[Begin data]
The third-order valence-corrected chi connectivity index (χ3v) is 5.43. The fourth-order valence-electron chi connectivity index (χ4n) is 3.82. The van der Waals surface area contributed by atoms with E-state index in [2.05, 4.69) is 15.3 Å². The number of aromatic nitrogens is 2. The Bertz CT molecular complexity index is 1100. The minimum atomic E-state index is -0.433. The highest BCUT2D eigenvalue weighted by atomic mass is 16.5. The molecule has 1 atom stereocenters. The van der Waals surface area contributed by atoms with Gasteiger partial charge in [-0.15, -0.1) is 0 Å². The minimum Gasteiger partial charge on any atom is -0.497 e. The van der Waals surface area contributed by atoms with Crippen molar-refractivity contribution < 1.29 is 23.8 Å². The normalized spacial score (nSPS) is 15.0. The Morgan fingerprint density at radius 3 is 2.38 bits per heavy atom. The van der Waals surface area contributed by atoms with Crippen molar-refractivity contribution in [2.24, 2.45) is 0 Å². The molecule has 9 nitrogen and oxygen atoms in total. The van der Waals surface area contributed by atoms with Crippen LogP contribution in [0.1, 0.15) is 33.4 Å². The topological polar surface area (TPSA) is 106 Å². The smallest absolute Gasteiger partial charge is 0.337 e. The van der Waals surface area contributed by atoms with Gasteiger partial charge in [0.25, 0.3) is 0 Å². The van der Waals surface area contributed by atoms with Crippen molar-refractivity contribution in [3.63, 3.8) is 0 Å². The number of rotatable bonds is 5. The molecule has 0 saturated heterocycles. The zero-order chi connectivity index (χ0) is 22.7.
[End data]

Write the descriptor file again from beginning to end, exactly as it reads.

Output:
The third-order valence-corrected chi connectivity index (χ3v) is 5.43. The fourth-order valence-electron chi connectivity index (χ4n) is 3.82. The van der Waals surface area contributed by atoms with E-state index in [2.05, 4.69) is 15.3 Å². The number of aromatic nitrogens is 2. The Bertz CT molecular complexity index is 1100. The minimum atomic E-state index is -0.433. The highest BCUT2D eigenvalue weighted by atomic mass is 16.5. The molecule has 1 atom stereocenters. The van der Waals surface area contributed by atoms with Gasteiger partial charge in [-0.15, -0.1) is 0 Å². The minimum Gasteiger partial charge on any atom is -0.497 e. The van der Waals surface area contributed by atoms with Crippen molar-refractivity contribution < 1.29 is 23.8 Å². The normalized spacial score (nSPS) is 15.0. The Morgan fingerprint density at radius 3 is 2.38 bits per heavy atom. The van der Waals surface area contributed by atoms with Crippen molar-refractivity contribution in [2.24, 2.45) is 0 Å². The molecule has 9 nitrogen and oxygen atoms in total. The van der Waals surface area contributed by atoms with Crippen LogP contribution in [0.1, 0.15) is 33.4 Å². The topological polar surface area (TPSA) is 106 Å². The smallest absolute Gasteiger partial charge is 0.337 e. The van der Waals surface area contributed by atoms with Gasteiger partial charge in [0.25, 0.3) is 0 Å². The van der Waals surface area contributed by atoms with Crippen molar-refractivity contribution in [3.63, 3.8) is 0 Å². The number of rotatable bonds is 5. The molecule has 0 saturated heterocycles. The zero-order chi connectivity index (χ0) is 22.7.